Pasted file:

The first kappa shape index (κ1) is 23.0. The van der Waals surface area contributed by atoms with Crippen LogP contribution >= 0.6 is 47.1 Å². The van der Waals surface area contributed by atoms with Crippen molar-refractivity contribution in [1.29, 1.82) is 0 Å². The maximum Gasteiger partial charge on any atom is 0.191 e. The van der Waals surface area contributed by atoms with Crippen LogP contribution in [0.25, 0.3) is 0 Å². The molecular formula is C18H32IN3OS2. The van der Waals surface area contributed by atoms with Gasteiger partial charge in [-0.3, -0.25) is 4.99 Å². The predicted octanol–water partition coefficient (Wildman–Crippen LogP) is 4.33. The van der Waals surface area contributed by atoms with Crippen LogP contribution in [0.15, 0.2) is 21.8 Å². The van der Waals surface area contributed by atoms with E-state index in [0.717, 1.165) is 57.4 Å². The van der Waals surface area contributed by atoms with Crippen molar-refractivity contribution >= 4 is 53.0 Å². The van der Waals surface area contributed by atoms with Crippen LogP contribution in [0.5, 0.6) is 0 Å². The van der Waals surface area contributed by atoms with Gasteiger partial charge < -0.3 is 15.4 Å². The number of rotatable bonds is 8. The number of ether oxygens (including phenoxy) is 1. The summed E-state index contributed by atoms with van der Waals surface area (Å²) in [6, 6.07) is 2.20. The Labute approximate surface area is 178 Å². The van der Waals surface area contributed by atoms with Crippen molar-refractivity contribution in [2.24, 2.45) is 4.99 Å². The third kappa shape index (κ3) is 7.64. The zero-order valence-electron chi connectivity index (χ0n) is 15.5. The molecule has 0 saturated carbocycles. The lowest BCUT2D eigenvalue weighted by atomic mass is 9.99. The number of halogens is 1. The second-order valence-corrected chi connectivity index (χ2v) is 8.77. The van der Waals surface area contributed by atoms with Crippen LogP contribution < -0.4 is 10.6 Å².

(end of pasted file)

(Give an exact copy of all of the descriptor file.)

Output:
The first kappa shape index (κ1) is 23.0. The van der Waals surface area contributed by atoms with Crippen LogP contribution >= 0.6 is 47.1 Å². The van der Waals surface area contributed by atoms with Crippen molar-refractivity contribution in [1.29, 1.82) is 0 Å². The maximum Gasteiger partial charge on any atom is 0.191 e. The van der Waals surface area contributed by atoms with Crippen LogP contribution in [0.25, 0.3) is 0 Å². The molecular formula is C18H32IN3OS2. The van der Waals surface area contributed by atoms with Gasteiger partial charge in [-0.3, -0.25) is 4.99 Å². The predicted octanol–water partition coefficient (Wildman–Crippen LogP) is 4.33. The van der Waals surface area contributed by atoms with Crippen LogP contribution in [0.15, 0.2) is 21.8 Å². The van der Waals surface area contributed by atoms with E-state index in [0.717, 1.165) is 57.4 Å². The van der Waals surface area contributed by atoms with Crippen molar-refractivity contribution >= 4 is 53.0 Å². The van der Waals surface area contributed by atoms with Crippen LogP contribution in [0.5, 0.6) is 0 Å². The van der Waals surface area contributed by atoms with Gasteiger partial charge < -0.3 is 15.4 Å². The number of rotatable bonds is 8. The number of ether oxygens (including phenoxy) is 1. The summed E-state index contributed by atoms with van der Waals surface area (Å²) in [6, 6.07) is 2.20. The Labute approximate surface area is 178 Å². The van der Waals surface area contributed by atoms with Crippen molar-refractivity contribution in [2.24, 2.45) is 4.99 Å². The third kappa shape index (κ3) is 7.64. The zero-order valence-electron chi connectivity index (χ0n) is 15.5. The molecule has 0 saturated carbocycles. The lowest BCUT2D eigenvalue weighted by atomic mass is 9.99. The number of halogens is 1. The second-order valence-corrected chi connectivity index (χ2v) is 8.77. The van der Waals surface area contributed by atoms with Crippen LogP contribution < -0.4 is 10.6 Å².